When Portlanders Paul and Lauren Lambert decided to visit Cannon Beach on a beautiful afternoon, they had no idea it was opening day of the Cannon Beach Farmers Market.
“We happened to be driving by; this is an area of town we don’t usually visit,” said Paul Lambert, while their son, Isaiah 4, sampled a product from a booth. “It was a nice little surprise.
“It’s very festive, very fun,” he added.
With a new slogan, several new vendors and a new children’s program, the Cannon Beach Farmers Market is off to a sunny start this year.
Nearly 1,200 people visited the market, which started its eighth season June 16. The market runs from 2 to 5 p.m. Tuesdays through Sept. 29 at the City Hall parking lot, on the corner of Gower and Hemlock streets in midtown. Music begins and lunch is served by vendors offering prepared food at 1 p.m.
“It’s a perfect place to shop for organic produce,” said market Manager Philomena Lloyd. “Come early, eat lunch, listen to the music and then go shopping.”
This year, 28 vendors, including four booths where prepared food is served, plan to sell at the market. Products range from fresh produce to salad dressing and also include hummus, flowers, fruit, hard cider honey, cheese, pastries, meats and candy.
Several vendors are new to the market this year. Among them are Hello Waffle, selling sweet and savory waffles; Reverend Nat’s Hard Cider, providing hand-crafted ciders; Seaside Kombucha, brewing a fermented beverage of black tea and cane sugar; Columbia River Smoked Salmon, caught by local Native American fishermen in the Columbia River; Nature’s Wild Harvest, featuring wild mushrooms; and Sleepy Monk’s cold press coffee, available at the Dough Dough Bakery booth.
Bob Neroni, from EVOO Cannon Beach Cooking School, also will demonstrate how to use products from the market. He will be stationed at the Gales Meadow Farm booth.
“It’s opening day, and opening day is the best day for a farmers market,” said Bill Cole, wild mushroom gatherer and operator of Nature’s Wild Harvest.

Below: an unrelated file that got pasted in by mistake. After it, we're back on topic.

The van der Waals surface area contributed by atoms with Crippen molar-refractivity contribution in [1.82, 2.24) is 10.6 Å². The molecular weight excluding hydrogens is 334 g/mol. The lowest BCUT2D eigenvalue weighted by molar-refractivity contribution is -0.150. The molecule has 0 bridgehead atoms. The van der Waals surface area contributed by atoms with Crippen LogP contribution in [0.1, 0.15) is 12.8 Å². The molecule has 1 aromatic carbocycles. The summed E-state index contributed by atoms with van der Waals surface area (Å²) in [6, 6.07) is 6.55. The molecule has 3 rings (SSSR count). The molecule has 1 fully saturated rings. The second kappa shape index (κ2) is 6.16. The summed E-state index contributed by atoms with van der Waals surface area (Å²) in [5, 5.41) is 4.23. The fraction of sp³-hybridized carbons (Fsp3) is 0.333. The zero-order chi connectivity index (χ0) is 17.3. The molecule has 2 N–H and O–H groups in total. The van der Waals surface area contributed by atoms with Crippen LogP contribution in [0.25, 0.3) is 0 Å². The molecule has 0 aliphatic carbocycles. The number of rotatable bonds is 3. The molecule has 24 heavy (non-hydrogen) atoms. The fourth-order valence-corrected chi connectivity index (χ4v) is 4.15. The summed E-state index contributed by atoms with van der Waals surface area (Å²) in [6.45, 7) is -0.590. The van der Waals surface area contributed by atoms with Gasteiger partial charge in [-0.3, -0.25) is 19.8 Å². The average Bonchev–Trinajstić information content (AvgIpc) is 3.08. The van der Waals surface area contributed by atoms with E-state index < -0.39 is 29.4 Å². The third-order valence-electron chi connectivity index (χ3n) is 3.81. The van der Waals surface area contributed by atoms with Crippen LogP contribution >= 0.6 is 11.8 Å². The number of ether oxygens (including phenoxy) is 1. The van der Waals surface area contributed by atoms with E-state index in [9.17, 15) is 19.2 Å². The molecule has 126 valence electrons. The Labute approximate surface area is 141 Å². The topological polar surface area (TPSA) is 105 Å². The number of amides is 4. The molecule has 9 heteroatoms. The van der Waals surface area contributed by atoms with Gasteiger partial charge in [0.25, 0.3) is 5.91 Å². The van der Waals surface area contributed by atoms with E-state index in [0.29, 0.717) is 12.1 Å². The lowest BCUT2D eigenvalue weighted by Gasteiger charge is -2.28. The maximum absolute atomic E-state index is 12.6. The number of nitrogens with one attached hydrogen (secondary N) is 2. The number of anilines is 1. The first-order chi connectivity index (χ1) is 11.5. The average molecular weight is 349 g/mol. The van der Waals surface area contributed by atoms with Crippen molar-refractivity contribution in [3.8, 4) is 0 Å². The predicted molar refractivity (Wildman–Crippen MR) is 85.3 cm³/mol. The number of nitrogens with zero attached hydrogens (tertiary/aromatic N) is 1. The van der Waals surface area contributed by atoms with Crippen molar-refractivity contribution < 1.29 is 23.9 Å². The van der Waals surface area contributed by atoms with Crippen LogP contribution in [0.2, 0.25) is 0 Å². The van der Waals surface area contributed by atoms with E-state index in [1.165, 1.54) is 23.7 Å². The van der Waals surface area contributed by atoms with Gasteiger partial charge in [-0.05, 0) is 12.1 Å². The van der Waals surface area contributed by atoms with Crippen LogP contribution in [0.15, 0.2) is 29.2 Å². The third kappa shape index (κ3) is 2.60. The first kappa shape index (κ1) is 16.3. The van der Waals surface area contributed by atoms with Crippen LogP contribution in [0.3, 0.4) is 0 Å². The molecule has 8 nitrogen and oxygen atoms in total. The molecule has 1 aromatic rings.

“People have been in hibernation all year and they’re ready to come out and shop,” Cole added.
Although this was Cole’s first day at the Cannon Beach market, the Vancouver, Wash. resident sells his wild mushrooms, as well as syrups made from wild berries, at several other markets.
Also new to the market is the Taste of Place booth, operated by the Oregon State University Extension Service.
Miki’ala Souza, nutrition educator for the extension service, whipped up a radish salad, with radishes from Kingfisher Farm, which sells produce at the market. She supplied visitors a taste of the salad, as well as recipes for other radish dishes.
“Hopefully, we’re inspiring people to cook for themselves,” Souza said. “It’s a collaboration between the extension service and the farmers. The farmers are selling the produce, and we’re using what they have and getting new ideas for recipes.”
A new slogan, “Between the Rock and a chard place,” tells visitors where the market is: between Haystack Rock and local produce stands where the leafy green vegetable is sold. Submitted by Allison Short, who works in Cannon Beach, the slogan won a contest conducted by the Cannon Beach Farmers Market Committee.
“Ultimately, the slogan will be on the next set of T-shirts for the farmers market,” said Lloyd, who picked up the idea at a recent conference. A conference presenter suggested to farmers market managers that they should develop a short phrase that described what made their markets unique. Haystack Rock Cannon Beach’s icon, Lloyd noted.
Lloyd is especially excited about another new offering this year: the Children’s Passport Program. Beginning in July, Police Chief Jason Schermerhorn; his children, Jasmine and Jackson; and Capt. Matt Gardner, of Cannon Beach Fire and Rescue, will conduct activities for kids, ages 5 to 12, to show where their food comes from.
Those involved in the passport program will be given $2 worth of tokens every week to buy food from the vendors. Money for the program will come from a drawing where the prize is a two-night stay at Hallmark Resort. The resort donated the gift in honor of employee Darrel Christians. He and his wife, Margaret, are farmers market volunteers. Tickets for the drawing are being sold for $5 each at the market every week until the drawing, slated for the weekend before Labor Day.
This is Lloyd’s second year as market manager, a part-time position she calls a “dream job” that combines her interest in food and enjoyment of working outdoors. She is assisted by 27 volunteers and a five-member committee, headed by Sandi Lundy. The market is sponsored by the city of Cannon Beach. To volunteer for the market, visit cannonbeachmarket.org
If the other seven seasons are any indication, an average of 1,400 people will visit the market every week, with more than 2,000 per market in July and August. Of those, about 60 percent are local residents, acccording to previous surveys.
With the sun shining, visitors swarming the City Hall parking lot and vendors showing off their products, the market’s opening day pleased Lundy.
“I think we’re off to a real good start this year,” she said.